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My Life with Computers

Apr 2, 2007

Not counting the side-projects and toy computer purchases, the time line of my computer usage is fairly simple:

PET -> C64 -> ProLinea -> Borg -> ALR 6×6 -> G4 -> G5 -> MacBook

Commodore PET
Commodore Pet
My first exposure to the world of computation happened probably at the age of 6. My mother worked at a dispatch center at Fort Meade in Maryland, and at times she would have to work on weekends and thus drag me along with her. Although these excursions were completely boring, I managed to occupy myself with banging on the keyboard of one of the Commodore PETs located in the office. I’m pretty sure that it was a PET because the unique design still sticks in my head. While the computer was NEVER turned on, the seeds of computation were sown into my brain.

Commodore 64
commodore64.jpg c64refguide.jpg Commodore64.jpg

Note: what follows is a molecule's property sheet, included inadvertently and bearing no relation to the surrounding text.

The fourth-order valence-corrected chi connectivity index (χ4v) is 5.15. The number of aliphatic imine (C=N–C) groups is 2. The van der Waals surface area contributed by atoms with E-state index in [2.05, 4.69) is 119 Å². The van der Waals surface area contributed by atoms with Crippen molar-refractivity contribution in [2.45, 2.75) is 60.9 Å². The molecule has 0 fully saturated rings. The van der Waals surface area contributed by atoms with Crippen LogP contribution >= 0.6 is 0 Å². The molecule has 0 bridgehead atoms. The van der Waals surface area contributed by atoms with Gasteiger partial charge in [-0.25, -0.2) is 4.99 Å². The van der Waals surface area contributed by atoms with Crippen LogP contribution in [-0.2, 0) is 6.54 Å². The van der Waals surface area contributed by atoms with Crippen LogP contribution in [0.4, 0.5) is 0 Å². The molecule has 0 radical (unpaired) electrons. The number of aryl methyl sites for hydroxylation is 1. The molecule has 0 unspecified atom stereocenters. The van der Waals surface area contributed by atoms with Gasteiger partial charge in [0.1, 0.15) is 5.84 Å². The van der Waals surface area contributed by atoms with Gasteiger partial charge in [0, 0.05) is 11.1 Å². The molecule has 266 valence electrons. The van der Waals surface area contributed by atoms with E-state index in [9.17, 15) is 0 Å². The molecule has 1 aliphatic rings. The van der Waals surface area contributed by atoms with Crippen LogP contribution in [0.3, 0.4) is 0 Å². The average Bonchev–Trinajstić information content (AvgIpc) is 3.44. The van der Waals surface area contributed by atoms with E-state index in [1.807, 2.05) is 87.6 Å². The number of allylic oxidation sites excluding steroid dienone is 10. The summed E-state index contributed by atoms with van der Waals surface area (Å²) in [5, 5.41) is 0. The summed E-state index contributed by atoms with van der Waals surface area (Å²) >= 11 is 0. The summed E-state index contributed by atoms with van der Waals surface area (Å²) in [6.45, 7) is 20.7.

My first (and most used) computer was the classic Commodore 64 computer. I was the first kid on my block to have a computer and was for a time the most popular… until the girls across the street got a go cart. Undeterred, I tore through the Programmer’s Reference Guide it seemed a dozen times. I had all kinds of smiling sprite faces bouncing to and fro and all over the damn place. It was a blast. I owned that computer for 10 years, and did everything imaginable on it. Some of the products of my experience include: Baseball statistics trackers and calculators, hundreds of cracked games, a dozen 20+ level Gold Box characters, D&D NPC/PC generators, and finally my college application essay. To this day I will occassionally fire up the VICE emulator to try and relive some of the magic.